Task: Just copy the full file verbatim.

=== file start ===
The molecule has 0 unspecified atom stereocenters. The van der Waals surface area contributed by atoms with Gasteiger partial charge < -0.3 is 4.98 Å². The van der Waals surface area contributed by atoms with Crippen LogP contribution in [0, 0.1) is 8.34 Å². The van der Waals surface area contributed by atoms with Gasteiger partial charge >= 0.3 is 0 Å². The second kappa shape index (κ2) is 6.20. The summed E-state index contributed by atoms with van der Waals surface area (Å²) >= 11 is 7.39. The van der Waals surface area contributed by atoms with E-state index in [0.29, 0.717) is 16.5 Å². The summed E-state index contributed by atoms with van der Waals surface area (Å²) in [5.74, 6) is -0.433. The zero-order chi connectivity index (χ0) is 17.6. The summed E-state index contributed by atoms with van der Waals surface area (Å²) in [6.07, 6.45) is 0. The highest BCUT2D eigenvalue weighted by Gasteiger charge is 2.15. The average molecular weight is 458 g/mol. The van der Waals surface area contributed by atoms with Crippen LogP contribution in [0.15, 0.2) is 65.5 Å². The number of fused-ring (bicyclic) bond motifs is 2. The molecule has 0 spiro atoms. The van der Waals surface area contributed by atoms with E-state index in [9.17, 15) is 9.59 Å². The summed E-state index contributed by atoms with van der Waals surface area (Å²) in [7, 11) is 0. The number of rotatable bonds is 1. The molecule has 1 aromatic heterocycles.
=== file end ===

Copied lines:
The molecule has 0 unspecified atom stereocenters. The van der Waals surface area contributed by atoms with Gasteiger partial charge < -0.3 is 4.98 Å². The van der Waals surface area contributed by atoms with Crippen LogP contribution in [0, 0.1) is 8.34 Å². The van der Waals surface area contributed by atoms with Gasteiger partial charge >= 0.3 is 0 Å². The second kappa shape index (κ2) is 6.20. The summed E-state index contributed by atoms with van der Waals surface area (Å²) >= 11 is 7.39. The van der Waals surface area contributed by atoms with E-state index in [0.29, 0.717) is 16.5 Å². The summed E-state index contributed by atoms with van der Waals surface area (Å²) in [5.74, 6) is -0.433. The zero-order chi connectivity index (χ0) is 17.6. The summed E-state index contributed by atoms with van der Waals surface area (Å²) in [6.07, 6.45) is 0. The highest BCUT2D eigenvalue weighted by Gasteiger charge is 2.15. The average molecular weight is 458 g/mol. The van der Waals surface area contributed by atoms with Crippen LogP contribution in [0.15, 0.2) is 65.5 Å². The number of fused-ring (bicyclic) bond motifs is 2. The molecule has 0 spiro atoms. The van der Waals surface area contributed by atoms with E-state index in [9.17, 15) is 9.59 Å². The summed E-state index contributed by atoms with van der Waals surface area (Å²) in [7, 11) is 0. The number of rotatable bonds is 1. The molecule has 1 aromatic heterocycles.